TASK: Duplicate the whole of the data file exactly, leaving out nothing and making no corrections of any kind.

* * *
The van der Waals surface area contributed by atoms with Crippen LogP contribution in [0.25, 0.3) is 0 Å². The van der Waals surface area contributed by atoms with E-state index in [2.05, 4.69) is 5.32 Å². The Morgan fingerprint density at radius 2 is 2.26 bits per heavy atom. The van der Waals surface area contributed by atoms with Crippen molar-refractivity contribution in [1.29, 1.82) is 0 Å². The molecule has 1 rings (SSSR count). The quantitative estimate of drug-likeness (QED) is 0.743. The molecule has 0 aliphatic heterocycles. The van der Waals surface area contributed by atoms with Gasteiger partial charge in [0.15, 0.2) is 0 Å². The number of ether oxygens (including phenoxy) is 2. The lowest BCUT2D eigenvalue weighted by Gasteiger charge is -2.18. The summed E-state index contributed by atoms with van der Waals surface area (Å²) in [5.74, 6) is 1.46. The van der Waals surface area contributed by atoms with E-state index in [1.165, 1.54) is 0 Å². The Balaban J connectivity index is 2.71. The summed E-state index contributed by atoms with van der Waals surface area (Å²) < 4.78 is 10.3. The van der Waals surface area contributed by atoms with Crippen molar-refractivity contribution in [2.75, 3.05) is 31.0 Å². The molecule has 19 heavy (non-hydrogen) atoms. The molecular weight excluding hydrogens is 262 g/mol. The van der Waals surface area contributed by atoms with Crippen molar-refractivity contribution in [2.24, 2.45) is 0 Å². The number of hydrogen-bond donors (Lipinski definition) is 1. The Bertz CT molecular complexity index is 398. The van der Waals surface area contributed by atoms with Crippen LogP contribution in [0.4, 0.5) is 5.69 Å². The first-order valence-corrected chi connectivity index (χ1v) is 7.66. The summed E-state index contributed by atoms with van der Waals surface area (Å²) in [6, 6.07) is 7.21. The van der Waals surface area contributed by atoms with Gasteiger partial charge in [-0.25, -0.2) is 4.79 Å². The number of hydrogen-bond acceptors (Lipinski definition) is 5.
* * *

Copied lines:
The van der Waals surface area contributed by atoms with Crippen LogP contribution in [0.25, 0.3) is 0 Å². The van der Waals surface area contributed by atoms with E-state index in [2.05, 4.69) is 5.32 Å². The Morgan fingerprint density at radius 2 is 2.26 bits per heavy atom. The van der Waals surface area contributed by atoms with Crippen molar-refractivity contribution in [1.29, 1.82) is 0 Å². The molecule has 1 rings (SSSR count). The quantitative estimate of drug-likeness (QED) is 0.743. The molecule has 0 aliphatic heterocycles. The van der Waals surface area contributed by atoms with Gasteiger partial charge in [0.15, 0.2) is 0 Å². The number of ether oxygens (including phenoxy) is 2. The lowest BCUT2D eigenvalue weighted by Gasteiger charge is -2.18. The summed E-state index contributed by atoms with van der Waals surface area (Å²) in [5.74, 6) is 1.46. The van der Waals surface area contributed by atoms with E-state index in [1.165, 1.54) is 0 Å². The Balaban J connectivity index is 2.71. The summed E-state index contributed by atoms with van der Waals surface area (Å²) < 4.78 is 10.3. The van der Waals surface area contributed by atoms with Crippen molar-refractivity contribution in [2.75, 3.05) is 31.0 Å². The molecule has 19 heavy (non-hydrogen) atoms. The molecular weight excluding hydrogens is 262 g/mol. The van der Waals surface area contributed by atoms with Crippen molar-refractivity contribution in [2.24, 2.45) is 0 Å². The number of hydrogen-bond donors (Lipinski definition) is 1. The Bertz CT molecular complexity index is 398. The van der Waals surface area contributed by atoms with Crippen LogP contribution in [0.4, 0.5) is 5.69 Å². The first-order valence-corrected chi connectivity index (χ1v) is 7.66. The summed E-state index contributed by atoms with van der Waals surface area (Å²) in [6, 6.07) is 7.21. The van der Waals surface area contributed by atoms with Gasteiger partial charge in [-0.25, -0.2) is 4.79 Å². The number of hydrogen-bond acceptors (Lipinski definition) is 5.